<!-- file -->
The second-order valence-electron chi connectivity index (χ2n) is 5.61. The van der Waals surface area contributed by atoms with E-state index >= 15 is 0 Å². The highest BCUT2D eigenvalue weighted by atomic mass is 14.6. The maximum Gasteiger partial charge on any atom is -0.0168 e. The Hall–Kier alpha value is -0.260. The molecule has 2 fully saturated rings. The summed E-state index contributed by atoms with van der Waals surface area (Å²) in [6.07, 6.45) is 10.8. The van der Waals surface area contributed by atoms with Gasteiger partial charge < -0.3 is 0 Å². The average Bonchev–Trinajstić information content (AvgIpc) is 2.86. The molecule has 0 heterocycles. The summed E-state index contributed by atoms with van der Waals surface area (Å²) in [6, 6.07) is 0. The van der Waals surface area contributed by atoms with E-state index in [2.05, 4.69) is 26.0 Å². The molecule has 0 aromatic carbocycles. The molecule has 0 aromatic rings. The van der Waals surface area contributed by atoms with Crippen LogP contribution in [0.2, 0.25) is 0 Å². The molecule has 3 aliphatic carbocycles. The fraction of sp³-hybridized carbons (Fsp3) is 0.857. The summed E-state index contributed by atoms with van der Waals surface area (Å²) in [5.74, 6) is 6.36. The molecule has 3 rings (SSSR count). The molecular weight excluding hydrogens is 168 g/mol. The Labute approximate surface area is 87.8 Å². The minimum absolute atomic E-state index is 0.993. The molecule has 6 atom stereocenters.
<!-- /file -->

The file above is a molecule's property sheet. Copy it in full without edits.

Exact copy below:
The second-order valence-electron chi connectivity index (χ2n) is 5.61. The van der Waals surface area contributed by atoms with E-state index >= 15 is 0 Å². The highest BCUT2D eigenvalue weighted by atomic mass is 14.6. The maximum Gasteiger partial charge on any atom is -0.0168 e. The Hall–Kier alpha value is -0.260. The molecule has 2 fully saturated rings. The summed E-state index contributed by atoms with van der Waals surface area (Å²) in [6.07, 6.45) is 10.8. The van der Waals surface area contributed by atoms with Gasteiger partial charge < -0.3 is 0 Å². The average Bonchev–Trinajstić information content (AvgIpc) is 2.86. The molecule has 0 heterocycles. The summed E-state index contributed by atoms with van der Waals surface area (Å²) in [6, 6.07) is 0. The van der Waals surface area contributed by atoms with E-state index in [2.05, 4.69) is 26.0 Å². The molecule has 0 aromatic carbocycles. The molecule has 0 aromatic rings. The van der Waals surface area contributed by atoms with Crippen LogP contribution in [0.2, 0.25) is 0 Å². The molecule has 3 aliphatic carbocycles. The fraction of sp³-hybridized carbons (Fsp3) is 0.857. The summed E-state index contributed by atoms with van der Waals surface area (Å²) in [5.74, 6) is 6.36. The molecule has 3 rings (SSSR count). The molecular weight excluding hydrogens is 168 g/mol. The Labute approximate surface area is 87.8 Å². The minimum absolute atomic E-state index is 0.993. The molecule has 6 atom stereocenters.